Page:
How Endometriosis Is Diagnosed [and Why It’s Often Misdiagnosed]
Learn how endometriosis is diagnosed. Endometriosis can go undiagnosed for years, but understanding the diagnosis process can help you access treatment sooner.
·November 6th, 2021
How endometriosis is diagnosed is determined by your doctor. Methods include pelvic exam, ultrasound, and surgery.
Endometriosis is easy to mistake for something else.
Confirming endometriosis is tricky, as surgery is the only way to be sure.
Complementary treatments may help you get relief of endometriosis symptoms.
Sound Cycle can help you find the right treatment and practitioner for you.
Understanding how endometriosis is diagnosed can speed up treatment. Endometriosis is a tricky disease that can be hard to detect, easy to misdiagnose, and difficult to treat. Understanding the diagnosis process can help speed things along, and several alternative and complementary therapies can help to manage painful symptoms in the meantime.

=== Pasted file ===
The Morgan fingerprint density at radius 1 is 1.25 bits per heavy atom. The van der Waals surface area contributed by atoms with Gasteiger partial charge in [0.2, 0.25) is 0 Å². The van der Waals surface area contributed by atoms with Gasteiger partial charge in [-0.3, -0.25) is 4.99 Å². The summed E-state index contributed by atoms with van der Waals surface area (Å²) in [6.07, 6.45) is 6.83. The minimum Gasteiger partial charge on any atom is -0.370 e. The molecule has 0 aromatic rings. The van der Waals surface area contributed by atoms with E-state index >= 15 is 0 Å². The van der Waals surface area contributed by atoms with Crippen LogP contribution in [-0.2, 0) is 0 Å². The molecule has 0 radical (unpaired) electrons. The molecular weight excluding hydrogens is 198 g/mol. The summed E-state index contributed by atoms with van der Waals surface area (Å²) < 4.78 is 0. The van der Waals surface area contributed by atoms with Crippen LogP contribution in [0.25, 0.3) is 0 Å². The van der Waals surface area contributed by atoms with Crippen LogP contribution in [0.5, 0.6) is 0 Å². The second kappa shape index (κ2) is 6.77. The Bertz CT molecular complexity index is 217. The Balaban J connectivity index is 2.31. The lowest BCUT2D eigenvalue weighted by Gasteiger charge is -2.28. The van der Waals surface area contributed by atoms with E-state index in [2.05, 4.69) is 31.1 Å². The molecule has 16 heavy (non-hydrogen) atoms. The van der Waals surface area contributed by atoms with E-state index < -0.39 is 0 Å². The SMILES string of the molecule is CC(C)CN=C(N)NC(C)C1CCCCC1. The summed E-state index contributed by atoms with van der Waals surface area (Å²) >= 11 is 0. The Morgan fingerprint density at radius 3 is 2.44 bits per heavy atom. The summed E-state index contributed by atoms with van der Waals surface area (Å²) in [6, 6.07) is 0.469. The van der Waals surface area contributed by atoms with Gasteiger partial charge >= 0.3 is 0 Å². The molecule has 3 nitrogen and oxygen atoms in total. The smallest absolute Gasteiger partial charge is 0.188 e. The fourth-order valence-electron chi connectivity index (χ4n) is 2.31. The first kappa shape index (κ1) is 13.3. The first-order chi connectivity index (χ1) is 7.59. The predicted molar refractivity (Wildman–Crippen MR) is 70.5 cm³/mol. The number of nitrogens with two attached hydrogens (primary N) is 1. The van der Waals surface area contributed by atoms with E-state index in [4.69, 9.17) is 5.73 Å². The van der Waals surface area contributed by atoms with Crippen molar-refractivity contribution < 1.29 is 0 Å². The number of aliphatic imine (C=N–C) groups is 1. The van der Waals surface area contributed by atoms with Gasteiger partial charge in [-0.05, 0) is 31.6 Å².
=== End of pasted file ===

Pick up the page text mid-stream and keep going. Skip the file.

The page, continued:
How endometriosis is diagnosed
Endometriosis is an illness of the female reproductive system, although, very rarely, persons with male reproductive organs can get it too.
Doctors can use several methods to confirm a diagnosis of endometriosis:
Gynecological exam. A physician manually examines your pelvis, through the vagina and the rectum. It’s a way to discover big lesions (clumps of tissue or cysts that grow on your internal organs).
Imaging techniques.Ultrasound is one of the most common ways to confirm the presence of endometriosis. This is done through the vagina or externally through the belly. Sometimes an MRI is necessary to detect deep endometriosis.
Hormonal medication. Sometimes, doctors diagnose endometriosis by a trial of hormonal birth control or other hormonal medications to find out if the therapy helps relieve pain.
Surgery. Laparoscopy is currently the most accurate option to diagnose endometriosis. Under general anesthesia, the doctor makes a small cut in the abdomen, near the navel. With a very thin probe, they examine the pelvis from the inside. If they find endometrial tissue, they remove it.